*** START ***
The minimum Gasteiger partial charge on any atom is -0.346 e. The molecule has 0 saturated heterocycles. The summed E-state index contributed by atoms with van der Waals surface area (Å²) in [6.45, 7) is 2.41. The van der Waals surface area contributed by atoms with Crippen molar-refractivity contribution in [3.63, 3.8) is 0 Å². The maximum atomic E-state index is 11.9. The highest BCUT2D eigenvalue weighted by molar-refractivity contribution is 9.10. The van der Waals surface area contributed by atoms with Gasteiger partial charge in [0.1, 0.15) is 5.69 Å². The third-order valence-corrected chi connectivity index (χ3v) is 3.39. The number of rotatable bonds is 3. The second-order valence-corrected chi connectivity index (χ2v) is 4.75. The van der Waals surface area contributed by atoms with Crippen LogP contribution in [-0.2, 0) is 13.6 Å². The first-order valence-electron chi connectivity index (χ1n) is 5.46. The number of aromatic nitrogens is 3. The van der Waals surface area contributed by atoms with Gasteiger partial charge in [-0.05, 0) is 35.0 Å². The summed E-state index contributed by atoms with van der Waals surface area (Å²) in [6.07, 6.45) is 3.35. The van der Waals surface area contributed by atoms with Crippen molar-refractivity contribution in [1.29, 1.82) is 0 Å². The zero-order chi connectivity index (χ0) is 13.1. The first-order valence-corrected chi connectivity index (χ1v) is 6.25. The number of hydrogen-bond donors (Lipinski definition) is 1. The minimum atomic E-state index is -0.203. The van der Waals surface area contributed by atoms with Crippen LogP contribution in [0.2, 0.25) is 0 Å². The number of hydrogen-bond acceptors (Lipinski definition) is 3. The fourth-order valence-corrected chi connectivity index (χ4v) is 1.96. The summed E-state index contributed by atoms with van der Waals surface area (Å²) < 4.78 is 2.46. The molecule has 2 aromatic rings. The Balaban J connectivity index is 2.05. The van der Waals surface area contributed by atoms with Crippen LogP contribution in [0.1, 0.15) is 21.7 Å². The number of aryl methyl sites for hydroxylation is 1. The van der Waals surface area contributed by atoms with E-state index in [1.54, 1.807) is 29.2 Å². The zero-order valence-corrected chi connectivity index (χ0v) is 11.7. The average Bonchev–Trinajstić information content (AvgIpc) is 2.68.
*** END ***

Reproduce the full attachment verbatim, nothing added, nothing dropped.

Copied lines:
The minimum Gasteiger partial charge on any atom is -0.346 e. The molecule has 0 saturated heterocycles. The summed E-state index contributed by atoms with van der Waals surface area (Å²) in [6.45, 7) is 2.41. The van der Waals surface area contributed by atoms with Crippen molar-refractivity contribution in [3.63, 3.8) is 0 Å². The maximum atomic E-state index is 11.9. The highest BCUT2D eigenvalue weighted by molar-refractivity contribution is 9.10. The van der Waals surface area contributed by atoms with Gasteiger partial charge in [0.1, 0.15) is 5.69 Å². The third-order valence-corrected chi connectivity index (χ3v) is 3.39. The number of rotatable bonds is 3. The second-order valence-corrected chi connectivity index (χ2v) is 4.75. The van der Waals surface area contributed by atoms with Crippen LogP contribution in [-0.2, 0) is 13.6 Å². The first-order valence-electron chi connectivity index (χ1n) is 5.46. The number of aromatic nitrogens is 3. The van der Waals surface area contributed by atoms with Gasteiger partial charge in [-0.05, 0) is 35.0 Å². The summed E-state index contributed by atoms with van der Waals surface area (Å²) in [6.07, 6.45) is 3.35. The van der Waals surface area contributed by atoms with Crippen molar-refractivity contribution in [1.29, 1.82) is 0 Å². The zero-order chi connectivity index (χ0) is 13.1. The first-order valence-corrected chi connectivity index (χ1v) is 6.25. The number of hydrogen-bond donors (Lipinski definition) is 1. The minimum atomic E-state index is -0.203. The van der Waals surface area contributed by atoms with Crippen LogP contribution in [0.2, 0.25) is 0 Å². The number of hydrogen-bond acceptors (Lipinski definition) is 3. The fourth-order valence-corrected chi connectivity index (χ4v) is 1.96. The summed E-state index contributed by atoms with van der Waals surface area (Å²) < 4.78 is 2.46. The molecule has 2 aromatic rings. The Balaban J connectivity index is 2.05. The van der Waals surface area contributed by atoms with Crippen LogP contribution in [0.1, 0.15) is 21.7 Å². The number of aryl methyl sites for hydroxylation is 1. The van der Waals surface area contributed by atoms with E-state index in [1.54, 1.807) is 29.2 Å². The zero-order valence-corrected chi connectivity index (χ0v) is 11.7. The average Bonchev–Trinajstić information content (AvgIpc) is 2.68.